I received an early afternoon phone call from an excited Bret Mollison in the spring of 2000. He had met some international tourists in Tribeca and suggested I join him. I knew if I didn’t oblige, he would use his persuasive ways to convince me - so I immediately said yes.
Bret was a master at engaging strangers and opening up potential friendship doors.
When I walked into the restaurant, Bret was smiling from ear to ear and began introducing me to his new friends from Switzerland and France; both men and women. He was in his element, being only a few years removed from his 7 sizzling years living abroad in Madrid, Spain. They were a fun group and we mingled over cocktails for a couple of hours.
As I was preparing to leave to meet other friends, one of the women from Switzerland mentioned an event in Brooklyn later than evening. Bret knew about the gathering, although I wasn’t sure I had time or even wanted to go. What Bret told me next surprised me.
He said, "She really wants you to come", referring to the Swiss woman. I was hesitant, as Bret didn’t make a compelling case with his words. The lady and I had chatted briefly that afternoon.
Bret was not giving up. When he wanted to get a point across, he could be relentless. “She likes you George, how many more ways do I need to say it.” He was able to see what I couldn’t and literally gave me a gentle push and said, “Just go talk to her” which I calmly did.
As soon as we began conversing again, I saw the gleam in her eyes and knew that I would be joining Bret and his friends in Brooklyn that night.
Walking into the gathering was one of those times where description fails to give any sort of clarity. It’s what made living in New York City (NYC) so breath-taking at times.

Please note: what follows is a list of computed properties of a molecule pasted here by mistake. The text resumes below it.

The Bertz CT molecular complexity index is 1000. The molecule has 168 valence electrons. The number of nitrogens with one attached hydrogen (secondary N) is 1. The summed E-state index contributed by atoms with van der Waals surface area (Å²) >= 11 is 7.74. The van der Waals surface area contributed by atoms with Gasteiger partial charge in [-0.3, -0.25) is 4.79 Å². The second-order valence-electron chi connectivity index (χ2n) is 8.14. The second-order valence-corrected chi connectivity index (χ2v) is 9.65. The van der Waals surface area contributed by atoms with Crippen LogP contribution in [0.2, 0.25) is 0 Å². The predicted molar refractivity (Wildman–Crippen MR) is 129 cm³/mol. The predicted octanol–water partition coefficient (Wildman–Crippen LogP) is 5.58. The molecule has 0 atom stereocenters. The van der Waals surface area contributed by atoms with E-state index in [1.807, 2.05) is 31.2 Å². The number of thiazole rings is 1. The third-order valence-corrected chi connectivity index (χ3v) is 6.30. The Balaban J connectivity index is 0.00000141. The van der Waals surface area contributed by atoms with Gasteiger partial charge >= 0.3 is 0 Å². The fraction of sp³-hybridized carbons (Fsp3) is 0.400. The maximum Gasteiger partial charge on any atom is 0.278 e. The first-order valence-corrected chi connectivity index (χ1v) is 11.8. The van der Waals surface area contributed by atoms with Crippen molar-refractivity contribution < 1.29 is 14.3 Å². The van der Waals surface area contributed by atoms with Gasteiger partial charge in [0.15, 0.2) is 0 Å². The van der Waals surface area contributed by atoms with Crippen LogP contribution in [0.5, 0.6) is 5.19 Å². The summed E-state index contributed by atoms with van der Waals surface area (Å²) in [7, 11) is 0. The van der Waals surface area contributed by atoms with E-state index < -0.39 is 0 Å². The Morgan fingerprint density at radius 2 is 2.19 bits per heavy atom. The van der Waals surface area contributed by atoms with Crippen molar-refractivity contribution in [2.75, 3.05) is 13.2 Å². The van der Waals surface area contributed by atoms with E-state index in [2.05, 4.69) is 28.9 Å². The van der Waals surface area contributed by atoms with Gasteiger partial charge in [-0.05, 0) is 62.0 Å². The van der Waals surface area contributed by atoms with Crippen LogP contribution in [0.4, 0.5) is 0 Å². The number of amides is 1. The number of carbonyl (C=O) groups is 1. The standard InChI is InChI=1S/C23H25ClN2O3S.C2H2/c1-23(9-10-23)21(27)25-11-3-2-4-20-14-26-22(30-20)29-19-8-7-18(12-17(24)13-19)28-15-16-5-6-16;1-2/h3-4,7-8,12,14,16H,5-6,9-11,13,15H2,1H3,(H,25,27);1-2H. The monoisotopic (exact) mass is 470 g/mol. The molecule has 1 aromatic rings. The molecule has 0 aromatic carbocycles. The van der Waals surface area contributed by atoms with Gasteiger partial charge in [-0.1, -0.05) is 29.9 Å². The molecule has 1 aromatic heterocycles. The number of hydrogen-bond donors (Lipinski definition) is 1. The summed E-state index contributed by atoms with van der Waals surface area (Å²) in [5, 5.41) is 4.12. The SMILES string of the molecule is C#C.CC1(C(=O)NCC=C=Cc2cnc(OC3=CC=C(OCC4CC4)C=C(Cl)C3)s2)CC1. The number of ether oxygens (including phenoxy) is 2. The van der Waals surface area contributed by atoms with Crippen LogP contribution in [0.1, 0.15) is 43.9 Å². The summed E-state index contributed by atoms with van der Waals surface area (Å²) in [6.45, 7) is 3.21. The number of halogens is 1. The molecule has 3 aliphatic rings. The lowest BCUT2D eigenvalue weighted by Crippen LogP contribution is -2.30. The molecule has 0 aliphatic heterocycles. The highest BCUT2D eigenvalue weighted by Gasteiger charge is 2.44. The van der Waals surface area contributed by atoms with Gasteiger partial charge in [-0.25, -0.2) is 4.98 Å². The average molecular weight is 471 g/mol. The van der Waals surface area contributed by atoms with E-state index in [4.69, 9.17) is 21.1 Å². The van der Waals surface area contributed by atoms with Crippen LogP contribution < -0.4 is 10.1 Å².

The lighting was superb and there were a smorgasbord of nationalities scattered all over one big stylish room – some standing and others lounging on the floor or chairs. People were relaxing in a way that was both soothing to the eye and comfortable to our welcome. The hosts warmly acknowledged us but didn’t do any formal introductions, as it was clearly a night to flow at your own pace.
I just stood there for a few moments and soaked it all in.
The music took the scene to another level with George Michael’s ‘Songs From the Last Century’ playing when we entered; specifically the beautiful ‘I Remember You’. I’d never heard this album of classic songs, despite being a huge fan of his. The atmosphere, music volume and mood couldn’t have been more pleasing.
I was also glad that a friend from Pennsylvania was in town, and came with us, as he got his first taste of the NYC I had previously described to him. If I, a seven year veteran at the time, was moved by the moment, I knew he was blown away by the magic of what he saw and would soon be experiencing.
I spent the majority of my time with my new found Swiss friend. I couldn’t help but wonder why I didn’t see it or feel the chemistry when we were talking earlier in the day. The chaos of the Big Apple can often cloud the mind or judgement with new people and endless possibilities for fun – which may have been why I missed the signs that Bret thankfully didn’t.
Without Bret’s invitation, I would have missed this wonderful night with so many dynamic and interesting people; some of whom are still in touch all these years later. I am grateful for Bret’s friendship and care that night and told him so on numerous occasions.
Four of his strengths were on display that evening:
- Thinking of Others - Inviting me to come meet him at the restaurant.
- Boldness - Opening up dialogue with people (tourists in this case) he didn’t know.
- Being Relentless - Making sure I joined him at the gathering.
- Having fun - Few did it better!
RIP my friend.
|Sheldon (left), Bret (Middle) and George in Brooklyn - early 90's|